MEDICAL RESEARCHERS from Japan and Britain have won the Nobel Prize in medicine for work in cell programming, a frontier that has raised dreams of replacement tissue for people crippled by disease.
Shinya Yamanaka of Japan and Sir John Gurdon of Britain found that adult cells can be transformed back to an infant state called stem cells, the key ingredient in the vision of regenerative medicine.
“Their findings have revolutionised our understanding of how cells and organisms develop,” the Nobel jury declared. “By reprogramming human cells, scientists have created new opportunities to study diseases and develop methods for diagnosis and therapy.”
Among those who acclaimed the award were Britain’s Royal Society, Ian Wilmut, “father” of Dolly the cloned sheep, and a leading ethicist, who said it eased a storm about the use of embryonic cells.
Stem cells are precursor cells which differentiate into the various organs of the body. They have stirred huge excitement, with hopes that they can be coaxed into growing into replacement tissue for victims of Alzheimer’s, Parkinson’s and other diseases.
Gurdon, 79, said he was grateful but also surprised by the honour, since his main research was done more than 40 years ago.
In 1962, he discovered that the DNA code in the nucleus of an adult frog cell held all the information to develop into every kind of cell. This meant that an adult cell could in essence be reprogrammed.
His landmark discovery was initially met with scepticism, as the journey from immature to specialised cell was previously deemed irreversible.
“I’m amazed and immensely grateful and astonished that they should recognise work done such a long time ago,” Gurdon told Swedish Radio. ”Of course I’m extremely grateful to be recognised with Shinya Yamanaka who’s done this wonderful work.”
“It is particularly pleasing to see how purely basic research, originally aimed at testing the genetic identity of different cell types in the body, has turned out to have clear human health prospects,” he later told reporters in London.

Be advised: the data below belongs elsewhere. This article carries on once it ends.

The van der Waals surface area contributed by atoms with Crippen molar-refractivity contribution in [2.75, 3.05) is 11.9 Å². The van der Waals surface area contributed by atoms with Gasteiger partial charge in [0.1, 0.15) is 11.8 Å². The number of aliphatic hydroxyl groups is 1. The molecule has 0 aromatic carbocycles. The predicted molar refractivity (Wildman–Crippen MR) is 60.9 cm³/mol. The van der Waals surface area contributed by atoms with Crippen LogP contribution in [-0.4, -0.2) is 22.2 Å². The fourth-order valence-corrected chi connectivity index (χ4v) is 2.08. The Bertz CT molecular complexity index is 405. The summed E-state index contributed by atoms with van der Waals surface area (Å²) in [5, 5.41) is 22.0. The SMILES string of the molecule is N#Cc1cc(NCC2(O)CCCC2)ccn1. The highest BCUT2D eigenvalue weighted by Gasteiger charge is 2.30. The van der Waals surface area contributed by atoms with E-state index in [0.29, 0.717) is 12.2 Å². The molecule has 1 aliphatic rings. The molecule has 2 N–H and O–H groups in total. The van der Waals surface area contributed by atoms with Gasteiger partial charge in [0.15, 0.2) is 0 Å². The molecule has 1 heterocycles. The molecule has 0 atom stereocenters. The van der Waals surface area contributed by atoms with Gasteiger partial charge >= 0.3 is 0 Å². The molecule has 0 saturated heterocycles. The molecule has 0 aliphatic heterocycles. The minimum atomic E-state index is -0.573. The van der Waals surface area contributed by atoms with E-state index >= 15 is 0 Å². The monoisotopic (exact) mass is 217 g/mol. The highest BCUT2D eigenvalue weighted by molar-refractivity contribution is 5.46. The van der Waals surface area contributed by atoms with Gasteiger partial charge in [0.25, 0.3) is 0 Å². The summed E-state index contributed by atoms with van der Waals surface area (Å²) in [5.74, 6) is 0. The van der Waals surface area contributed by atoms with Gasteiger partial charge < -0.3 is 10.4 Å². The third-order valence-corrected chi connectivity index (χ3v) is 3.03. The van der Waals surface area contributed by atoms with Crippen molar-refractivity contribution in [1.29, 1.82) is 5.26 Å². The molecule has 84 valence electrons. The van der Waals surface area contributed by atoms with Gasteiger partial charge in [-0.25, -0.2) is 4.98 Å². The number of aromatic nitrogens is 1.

‘A waste of time’ as a teenager
Based at Cambridge University, Gurdon is fond of recalling that his school tutor told him when he was 15 that it would be a “total waste of time” to pursue a career in science, and credits his mother with encouraging him to follow his passion.
More than four decades later, in 2006, Yamanaka, now 50, discovered how mature cells in mice could be turned back to their youthful state using a batch of reprogramming genes.
The advantage of this would be to avert the need to use stem cells taken from early-stage embryos. These are hugely versatile but have stirred ethical controversy.
“This is not only a giant leap for science, it is a giant leap for mankind. Yamanaka and Gurdon have shown how science can be done ethically,” a professor of practical ethics at the University of Oxford, Julian Savulescu, told the Science Media Centre in London.
Yamanaka “deserves not only a Nobel Prize for Medicine, but a Nobel Prize for Ethics,” he said.
Yamanaka, a professor at Kyoto University, has pointedly warned of the ethical controversies of science.
“We should limit the application of technology to treatment or what can make patients happier,” he has said. “We may be able to generate new life (with this technique), so we are presented with another ethical issue.”
Stem-cell research is still at a very early stage, and only a tiny number of human trials have taken place. In the field of so-called induced pluripotent stem (iPS) cells, for which Yamanaka was singled out for the Nobel, work is still only in the lab.
He was modest about the honour on Monday, telling reporters he was “just an obscure researcher” who planned to carry on his research. ”I really feel that I have to realise a medical application and contribute to society as soon as possible,” he said.
The pair had been among the frontrunners for a Nobel after they won the prestigious Lasker Prize in 2009 and Yamanaka shared the €1.2 million Millennium Technology Prize earlier this year with a software engineer.
Because of the economic crisis, the Nobel Foundation has slashed its prize sum to eight million Swedish kronor (€930,000) per award, down from the 10 million kronor (€1.16 million) awarded since 2001.